On 20 November, the CEB started its session with the examination of the reports of its High-Level Committees on programme, management, and development, which were endorsed after a fruitful discussion.
The Director-General was then invited to brief the CEB on the activities carried out by the Secretary-General’s Scientific Advisory Board, which was established in September 2013 and is hosted by UNESCO. She mentioned that SAB is composed of 26 eminent scientist, of which half are women, and its central function is to strengthen the interface between science and policy, so that the latest scientific findings are reflected in the high-level policy discussions. She underlined that the SAB has already produced several policy papers and recommendations to the Secretary-General and the Member States on a wide range of issues, including on the role of sciences, technology and innovation for the definition of the SDGs and related targets; on the interface between science and policy in addressing climate change; and on the importance of equitable access to quality data.
The SAB will also be involved in a major conference in July next year in preparation for the COP21. In concluding, the Director-General invited the CEB members to attend the next meeting of the SAB which will be held at UNESCO Headquarters on 10 and 11 December next.
The Board then held an in-depth exchange on the UN system’s contribution to a data revolution. The discussion benefited from the participation of Professor Giovanni, co-chair of the Independent Expert Advisory Group on the Data Revolution for Sustainable Development, who introduced the Report of the Expert Group.
Addressing the Board, the Director-General underlined that new sources of data cannot replace traditional data and “we should therefore not lose sight of the importance of improving the availability and use of traditional data -- It is essential to avoid increasing the digital divide” she said.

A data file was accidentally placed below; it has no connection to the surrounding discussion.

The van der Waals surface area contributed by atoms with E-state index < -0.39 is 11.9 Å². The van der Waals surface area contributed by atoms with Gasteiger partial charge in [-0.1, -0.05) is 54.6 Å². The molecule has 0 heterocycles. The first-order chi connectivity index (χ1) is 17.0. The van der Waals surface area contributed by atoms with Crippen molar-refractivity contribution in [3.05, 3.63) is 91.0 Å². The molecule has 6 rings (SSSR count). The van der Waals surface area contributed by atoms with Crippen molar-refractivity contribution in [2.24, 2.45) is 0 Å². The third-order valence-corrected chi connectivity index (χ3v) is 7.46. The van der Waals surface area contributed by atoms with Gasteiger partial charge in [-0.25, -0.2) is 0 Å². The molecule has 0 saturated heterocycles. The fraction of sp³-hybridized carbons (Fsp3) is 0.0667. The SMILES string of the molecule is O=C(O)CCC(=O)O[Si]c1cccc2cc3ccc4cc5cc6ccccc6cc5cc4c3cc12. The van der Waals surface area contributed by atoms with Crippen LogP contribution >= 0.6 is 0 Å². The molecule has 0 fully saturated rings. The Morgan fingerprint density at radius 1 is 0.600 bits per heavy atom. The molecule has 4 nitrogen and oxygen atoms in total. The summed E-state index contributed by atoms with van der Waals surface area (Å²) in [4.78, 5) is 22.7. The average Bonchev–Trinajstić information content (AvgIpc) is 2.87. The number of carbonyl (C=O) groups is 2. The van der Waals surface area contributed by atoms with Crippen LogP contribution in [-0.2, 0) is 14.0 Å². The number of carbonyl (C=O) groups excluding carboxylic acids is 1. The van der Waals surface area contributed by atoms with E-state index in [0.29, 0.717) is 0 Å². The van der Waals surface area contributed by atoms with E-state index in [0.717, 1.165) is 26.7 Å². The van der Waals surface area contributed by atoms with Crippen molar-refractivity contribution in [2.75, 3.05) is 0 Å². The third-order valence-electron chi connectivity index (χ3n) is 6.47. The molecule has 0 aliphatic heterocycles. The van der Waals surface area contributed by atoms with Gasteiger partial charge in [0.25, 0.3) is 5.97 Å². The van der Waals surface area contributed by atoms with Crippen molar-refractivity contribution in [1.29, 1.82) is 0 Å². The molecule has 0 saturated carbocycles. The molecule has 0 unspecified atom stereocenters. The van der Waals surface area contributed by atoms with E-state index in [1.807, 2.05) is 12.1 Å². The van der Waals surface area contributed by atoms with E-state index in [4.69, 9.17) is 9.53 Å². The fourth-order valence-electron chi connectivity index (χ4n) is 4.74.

The Director-General underscored that “to build a truly representative and sustainable data revolution, it is critical not only to collect and compile data, but also to analyze, use and disseminate the information”. Existing UN coordination mechanisms such as the Committee for the Coordination of Statistical Activities - of which the UNESCO Institute of Statistics is an active member - provide a solid ground for working on these issues.
The afternoon session was devoted to a review of the implementation of the Millennium Development Goals at the country level and to assess progress made by the UN system in Lao PDR (with a focus on nutrition for women and children), Pakistan (with a focus on education) and Yemen (with a focus on employment for youth and women).
The aim of the review is to better align UN-system wide support to the implementation of country owned acceleration action plans, as well as to encourage greater support to overall MDG acceleration efforts. The UN Resident Coordinators and World Bank representatives in the three countries presented the situation on the ground.
In her intervention, the Director-General highlighted the effort being made by UNESCO to support educational programmes in Pakistan and the establishment of the Malala fund for promoting girls’ right to education.
She draw the attention of the Board to the high illiteracy rate in the countries under review and recalled that there are still 800 million illiterate people in the world. She also stressed that even when children are going to school, there is a low retention rate. In Pakistan, 1 in 5 children dropped out of school before reaching second grade, in particular girls.
“Poverty, lack of access to quality education, illiteracy, unemployment and political instability are interlinked and it is therefore essential to break this cycle” she said.
In the evening, the Director-General attended a dinner hosted by the Managing Director of the IMF, Ms Christine Lagarde, for the CEB.